Tools for Sponsorship
- Impact Index
- Primary sponsor assessment
- Sponsor competency assessment
- Sponsor assessment diagram
- Sponsor roadmap template
- Sponsor planning and start-up checklist
- Sponsor design checklist
- Sponsor implementation checklist
- Sponsor customization guidelines
- Sponsorship best practices
Question: who in the organization is the closest to the employees who have to do their jobs differently because of a project or initiative? Answer: your managers and supervisors. They are the closest in terms of physical proximity, in terms of relationships, and in terms of understanding both the work that is done and how the change will impact that work. This is why managers and supervisors are such crucial allies in times of change.
The coaching plan in the Prosci 3-Phase Change Management Process outlines the interactions you need your managers and supervisors to have with their direct reports.
Coaching takes place on two levels:
- Individual coaching – one-on-one interactions between a supervisor and a direct report to help that individual through their own change process
- Group coaching – interactions between a supervisor and his or her team to share key messages about the change
While managers and supervisors are key allies in times of change, this plan is one that is often overlooked. Many organizations are not providing managers and supervisors the skills and tools they need to effectively coach their employees through change.
Tools for Coaching
- Impact Index
- Coaching plan template
- Coaching training template
- Group coaching agenda
- Individual coaching plan
- Change management guide for managers and supervisors tools
- Coaching customization guidelines
Most organizations have training departments with the competencies and expertise to create and deliver effective training. Training is necessary but not sufficient to enable successful change, although it is often the default that project teams jump to when they think about engaging impacted employees.
Change management provides the backdrop that enables training to be the most effective. The training lever in the Prosci 3-Phase Change Management Process:
- documents the requirements for individuals to make a successful transition
- ensures that training occurs with the necessary context, i.e. with sufficient understanding and buy-in
Change management practitioners typically do not design and deliver training, but they create an environment where training will be the most effective.
Tools for Training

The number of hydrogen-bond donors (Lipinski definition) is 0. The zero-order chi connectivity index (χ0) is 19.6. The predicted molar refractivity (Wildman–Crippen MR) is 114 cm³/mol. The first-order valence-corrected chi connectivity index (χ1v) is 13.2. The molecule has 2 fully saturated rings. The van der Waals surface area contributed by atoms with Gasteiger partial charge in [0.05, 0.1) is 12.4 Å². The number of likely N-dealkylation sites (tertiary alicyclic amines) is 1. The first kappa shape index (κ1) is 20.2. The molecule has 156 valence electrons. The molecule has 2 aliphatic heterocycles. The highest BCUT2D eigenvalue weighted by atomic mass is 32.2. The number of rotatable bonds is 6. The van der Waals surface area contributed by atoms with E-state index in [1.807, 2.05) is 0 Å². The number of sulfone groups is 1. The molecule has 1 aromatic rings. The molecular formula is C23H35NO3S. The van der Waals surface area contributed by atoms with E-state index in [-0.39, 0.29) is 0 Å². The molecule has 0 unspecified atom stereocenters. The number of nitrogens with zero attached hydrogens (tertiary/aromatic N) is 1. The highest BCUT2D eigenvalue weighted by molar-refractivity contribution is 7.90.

- Impact Index
- Training audience identification
- Needs assessment and gap analysis
- Requirements document
- Training customization guidelines
Resistance Management Lever
Resistance is a natural, even physiological, response to change. In times of change, people are naturally drawn toward what they are comfortable with and what they know. Resistance should be expected, anticipated and planned for rather than a surprise.
The resistance management plan in the Prosci 3-Phase Change Management Process helps teams be more proactive in mitigating and reacting to resistance. Resistance management planning includes:
- Proactive resistance management – Where do we expect resistance to come from? What will it look like? How can we address and mitigate it before it has a negative impact on the project?
- Reactive resistance management – Once underway, how will we identify resistance? How will we react when there is resistance? Who will be the "resistance manager"?
By being more proactive and creating a resistance management plan, change management practitioners can prevent resistance and minimize the impact it has on a project or initiative.
Tools for Resistance Management
- Impact Index
- Proactive resistance management plan
- Resistance management plan template
- Reactive resistance management diagnostic tool
- Top-10 resistance management steps
- Resistance management customization guidelines
- Best practice findings - most common reasons for resistance
Tips for Success
- Each of your five levers should be built specifically to drive the results and outcomes of your specific project or initiative. All of the levers are most effective when they are customized, scaled, targeted and aligned with best practices.
- Make each of your five levers a formal deliverable.
- Integrate your five levers into the overall project plan.
- Remember the goal of the five levers. Why do we communicate? Why is sponsorship important? Why do we train? Because in the end, change occurs at the individual level. Your five levers should be aimed at helping employees embrace, adopt and utilize the change to how they do their job coming from a project or initiative.